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Secretary Benson hosts youth roundtable, releases report on Michigan youth voting turnout gaps

State data, national surveys find disparity between active registered young voters and election turnout, large gap between college and noncollege youth 

DETROIT, Mich. – Secretary of State Jocelyn Benson hosted a Michigan youth voting roundtable in Detroit today and released a new report identifying two significant voter turnout gaps among young voters in the last two elections – a gap between the number of young people who were active registered voters and those who cast a ballot; and a gap in election participation between young people with college experience and those with no college experience.
While Michigan led the nation in 2022 in voter turnout for citizens aged 18-29, Michigan Department of State data shows that nearly 60% of active registered voters in that age group did not cast a ballot in the midterm election. In 2020, the last presidential election, the turnout gap was smaller, but still shows that 38.3% of young active registered voters did not ultimately vote in that election.
The new report also highlights recent national survey data showing that 87% of U.S. voters aged 18-29 have some college experience, while 40% of people aged 18-29 have no college experience.
“In 2022, Michigan led the nation in youth voter turnout, and what this new report makes clear is we’ve still got work to do,” Secretary Benson said. “There are still too many young people in Michigan whose voices are not being heard at the ballot box. In 2024, we will work with nonpartisan partners across the state to give every eligible young voter – no matter who they vote for – the tools and information they need to fully participate in the upcoming elections. And we encourage everyone in our state to be a part of this outreach to help us ensure that all eligible citizens are aware of their options to vote this year and beyond.”
In addition to the statewide data, Michigan's Youth Vote: Closing the Turnout Gaps includes county-by-county data on active registered voters vs. ballots cast for both the 2022 and 2020 elections.

  • Counties with the smallest gap between active registered young voters and actual young voters in 2022 were: Washtenaw (43.7% not voting), Ottawa (49.8%), Clinton (49.8%), Livingston (50.2%), and Oakland (51%). Counties with the largest gap in 2022 were: Luce (75.6%), Lake (75.6%), Oscoda (74.8%), Menominee (74.7%) and Iron (74.3%).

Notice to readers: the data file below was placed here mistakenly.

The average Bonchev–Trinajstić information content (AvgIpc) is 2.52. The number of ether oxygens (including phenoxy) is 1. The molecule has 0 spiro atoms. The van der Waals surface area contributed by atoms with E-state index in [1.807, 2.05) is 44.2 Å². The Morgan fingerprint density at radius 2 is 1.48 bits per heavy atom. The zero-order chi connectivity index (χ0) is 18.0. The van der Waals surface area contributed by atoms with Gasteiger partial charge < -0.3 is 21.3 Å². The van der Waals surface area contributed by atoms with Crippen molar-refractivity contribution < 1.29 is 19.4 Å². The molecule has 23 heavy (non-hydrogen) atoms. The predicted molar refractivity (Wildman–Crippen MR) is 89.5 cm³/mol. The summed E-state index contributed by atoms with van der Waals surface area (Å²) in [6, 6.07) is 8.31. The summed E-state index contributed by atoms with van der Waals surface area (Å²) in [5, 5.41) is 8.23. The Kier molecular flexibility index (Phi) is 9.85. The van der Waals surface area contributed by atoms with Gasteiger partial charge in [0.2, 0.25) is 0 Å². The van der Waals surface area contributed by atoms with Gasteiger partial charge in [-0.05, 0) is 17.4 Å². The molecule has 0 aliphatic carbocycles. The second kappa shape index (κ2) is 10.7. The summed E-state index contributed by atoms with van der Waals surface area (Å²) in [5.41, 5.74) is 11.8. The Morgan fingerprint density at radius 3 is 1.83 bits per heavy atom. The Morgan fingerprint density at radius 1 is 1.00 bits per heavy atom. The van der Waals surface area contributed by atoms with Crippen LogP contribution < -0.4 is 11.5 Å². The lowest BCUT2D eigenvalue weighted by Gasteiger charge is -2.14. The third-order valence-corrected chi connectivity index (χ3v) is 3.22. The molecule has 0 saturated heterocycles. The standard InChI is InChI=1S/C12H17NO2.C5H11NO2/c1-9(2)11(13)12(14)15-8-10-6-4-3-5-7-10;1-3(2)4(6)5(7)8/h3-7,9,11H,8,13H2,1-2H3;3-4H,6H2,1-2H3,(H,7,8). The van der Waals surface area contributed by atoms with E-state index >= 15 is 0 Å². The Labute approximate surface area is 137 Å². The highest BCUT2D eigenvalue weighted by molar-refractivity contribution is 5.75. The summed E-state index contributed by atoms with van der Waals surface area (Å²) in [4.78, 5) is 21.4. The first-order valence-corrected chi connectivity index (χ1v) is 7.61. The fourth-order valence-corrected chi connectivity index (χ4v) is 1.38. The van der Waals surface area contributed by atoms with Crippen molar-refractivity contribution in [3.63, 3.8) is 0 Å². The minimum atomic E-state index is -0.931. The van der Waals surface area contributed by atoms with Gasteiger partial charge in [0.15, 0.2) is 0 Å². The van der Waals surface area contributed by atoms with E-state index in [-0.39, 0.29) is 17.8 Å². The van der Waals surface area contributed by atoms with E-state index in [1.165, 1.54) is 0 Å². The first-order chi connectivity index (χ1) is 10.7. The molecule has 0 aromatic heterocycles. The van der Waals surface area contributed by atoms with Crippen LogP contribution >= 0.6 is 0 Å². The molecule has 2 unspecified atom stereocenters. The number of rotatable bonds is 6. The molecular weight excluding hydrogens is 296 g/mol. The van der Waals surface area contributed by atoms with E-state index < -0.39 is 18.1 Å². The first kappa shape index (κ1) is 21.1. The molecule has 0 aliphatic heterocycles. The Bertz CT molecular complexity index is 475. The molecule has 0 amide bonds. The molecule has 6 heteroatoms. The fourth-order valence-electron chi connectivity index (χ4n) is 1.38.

• Counties with the smallest gap between active registered young voters and actual young voters in 2020 were: Livingston (26.9% not voting), Oakland (27.5%), Keweenaw (29.7%), Leelanau (30%), and Clinton (30.1%). Counties with the largest gap in 2020 were: Lake (69%), St. Joseph (52.9%), Roscommon (52.8%), Oscoda (52.1%), and Iosco (51.7%). 

The full report is available online.
At today’s youth roundtable, Secretary Benson met with representatives of nonpartisan organizations to better understand what barriers prevent young Michigan citizens from participating in elections and consider strategies to break down those barriers. Participants at the roundtable included the Michigan Department of State Collegiate Student Advisory Task Force, NAACP Detroit, League of Women Voters, and APIA Vote.
“Young people are an incredibly important part of our electorate and can have an enormous impact on local, state, and national policy,” said Lisa Wozniak, executive director of the Michigan League of Conservation Voters Education Fund. “Voting is more accessible in Michigan than ever before, and it’s on all of us to meet young people where they are so they know all of the ways they can make their voice heard. This portion of the electorate is civically engaged and will be key to defining the future of our democracy.”
“Having a voice and a vote is an essential part of what defines us as Americans,” said Angelique Power, President & CEO of The Skillman Foundation. “Every home, business, place of worship, institution, and school should not only be encouraging young people to cast a vote but should be actively sharing the new ways Michigan has made it easy to register, vote, volunteer, and more.”
“We are excited about engaging our youth and young adults on why we need them to vote for this election and beyond," said LaToya Henry, Advisor, NAACP Detroit Youth Council. "That’s why the work we do to educate and mobilize voters is so important.  From early on, we want them to see and understand that their vote today has the ability to shape their power for tomorrow."
For more information about Michigan’s elections, including how to register, applying for an absentee ballot, and new early voting options across the state, visit

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Participants at Michigan youth voting roundtable with Secretary Benson

Participants at today's Michigan youth voting roundtable and Secretary Benson discussed ways to overcome barriers for eligible voters aged 18-24. 

Secretary Benson gave a presentation

Secretary Benson gave a presentation on youth voter engagement and education at today's roundtable in Detroit. 

Leaders and representatives of nonpartisan organizations working to engage youth voters

Leaders and representatives of nonpartisan organizations working to engage and empower youth voters in Michigan met today in Detroit. 

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